'Dehumanising remarks' – Irish psychologists challenge Trump's claim that mental illness sole factor in gun violence
IRISH psychologists have challenged Donald Trump’s claim identifying “mental illness” as the sole factor in gun violence.
Contrary to the US President’s recent remarks linking gun violence with mental illness, the association between mental illness and violence is weak, the Psychological Society of Ireland (PSI) said today.
When asked by a reporter what executive actions he might be prepared to take on guns and gun control, President Trump responded by identifying “mental illness” as effectively the sole factor in gun violence.
President Trump went on to suggest that the closure of mental institutions in the 1960s and 1970s was also an issue that needed to be revisited.
“He stated that [the US] ‘needs to start building institutions again that these people went out on to the streets and ‘that was a terrible thing’,” said the statement.
The PSI said feels it is incumbent on the society, and other bodies representing those with expertise on mental health and illness, to address these points.
It said that taken in isolation, it is not at all predictive of violent behaviour.
“Indeed, those with mental illness are more likely to be victims of violent crime than perpetrators of it. In a context of alleged fake news being disseminated, it is important to iterate some facts.
“The United States has 5pc of the world’s population but 30pc of the world’s mass shootings. Compared to 22 other high-income nations, the gun-related murder rate in the US is 25 times higher.”
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It said that mass shootings by people with serious mental illness represent less than 1 per cent of all yearly gun-related homicides in the US.
Furthermore, many countries experience comparable rates of mental health problems and psychiatric diagnoses, without the level of gun violence that currently plagues American society.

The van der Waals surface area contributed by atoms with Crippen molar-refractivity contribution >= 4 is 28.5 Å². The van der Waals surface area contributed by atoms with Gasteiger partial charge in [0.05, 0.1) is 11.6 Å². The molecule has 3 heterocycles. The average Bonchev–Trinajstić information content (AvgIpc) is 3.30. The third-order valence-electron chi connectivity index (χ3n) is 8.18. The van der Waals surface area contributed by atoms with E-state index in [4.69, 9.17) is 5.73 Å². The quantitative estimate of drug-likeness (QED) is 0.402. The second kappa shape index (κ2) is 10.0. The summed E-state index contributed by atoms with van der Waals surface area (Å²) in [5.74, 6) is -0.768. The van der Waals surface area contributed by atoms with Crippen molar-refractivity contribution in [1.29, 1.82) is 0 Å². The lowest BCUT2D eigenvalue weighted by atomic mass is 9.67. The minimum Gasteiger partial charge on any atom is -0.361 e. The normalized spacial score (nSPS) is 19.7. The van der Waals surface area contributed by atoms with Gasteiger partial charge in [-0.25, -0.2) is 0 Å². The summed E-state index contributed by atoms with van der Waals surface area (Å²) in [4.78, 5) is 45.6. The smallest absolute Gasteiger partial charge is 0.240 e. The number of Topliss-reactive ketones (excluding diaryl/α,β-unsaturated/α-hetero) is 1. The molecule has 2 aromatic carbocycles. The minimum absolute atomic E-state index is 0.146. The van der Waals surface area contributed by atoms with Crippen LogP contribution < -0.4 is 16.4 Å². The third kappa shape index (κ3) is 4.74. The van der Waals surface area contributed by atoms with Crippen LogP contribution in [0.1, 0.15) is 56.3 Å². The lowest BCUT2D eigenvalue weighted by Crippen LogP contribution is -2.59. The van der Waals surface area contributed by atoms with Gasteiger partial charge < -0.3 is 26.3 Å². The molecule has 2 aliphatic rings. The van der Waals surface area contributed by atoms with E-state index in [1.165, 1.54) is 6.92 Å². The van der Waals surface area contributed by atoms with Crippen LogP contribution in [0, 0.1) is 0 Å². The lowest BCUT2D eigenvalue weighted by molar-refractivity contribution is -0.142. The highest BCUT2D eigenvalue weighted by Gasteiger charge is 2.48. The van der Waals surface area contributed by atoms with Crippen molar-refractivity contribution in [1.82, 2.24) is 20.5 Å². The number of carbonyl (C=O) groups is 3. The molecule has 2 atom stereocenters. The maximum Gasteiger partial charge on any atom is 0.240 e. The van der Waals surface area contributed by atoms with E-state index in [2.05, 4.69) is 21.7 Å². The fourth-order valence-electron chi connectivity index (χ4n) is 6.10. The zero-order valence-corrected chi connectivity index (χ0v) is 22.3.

In July 2019, after the 245th mass shooting in its country since the beginning of the year, the US Secret Service released a report on mass public attacks, finding that “no single profile” can be used “to predict who will engage in targeted violence” adding that “mental illness, alone, is not a risk factor.” Various research studies, using the scientific paradigm, have tried to determine what factors predict violent behaviour.
While a mental diagnosis is relevant, often it is factors relating to family and social history, social support profile, early experiences of trauma and/or violence, recent stressors, substance abuse patterns, the precise nature of the symptoms, a past history of violence, and indeed access to means, that inform this risk assessment.
This last factor is particularly important, as data from 171 countries suggests that the global distribution of public mass shooters is somewhat attributable to differences between countries in relation to firearms availability, it said.
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PSI President Ian O’Grady states: “Whilst I welcome the US President publicly discussing the important topic of ‘mental illness’, I very much regret that he misrepresented, so badly, the issue of gun violence in US society. In deflecting from the evidence-based causes of American gun violence, President Trump appears to have scapegoated an entire vulnerable section of society, many of whom our Society’s members work with on a day-to-day basis.
“He has stigmatised all of those living with a mental health diagnosis, made dehumanising remarks, and called for a return to redundant and antiquated practices that are anathema to the recovery-led models of care we have today, in the treatment of those with mental disorders.”
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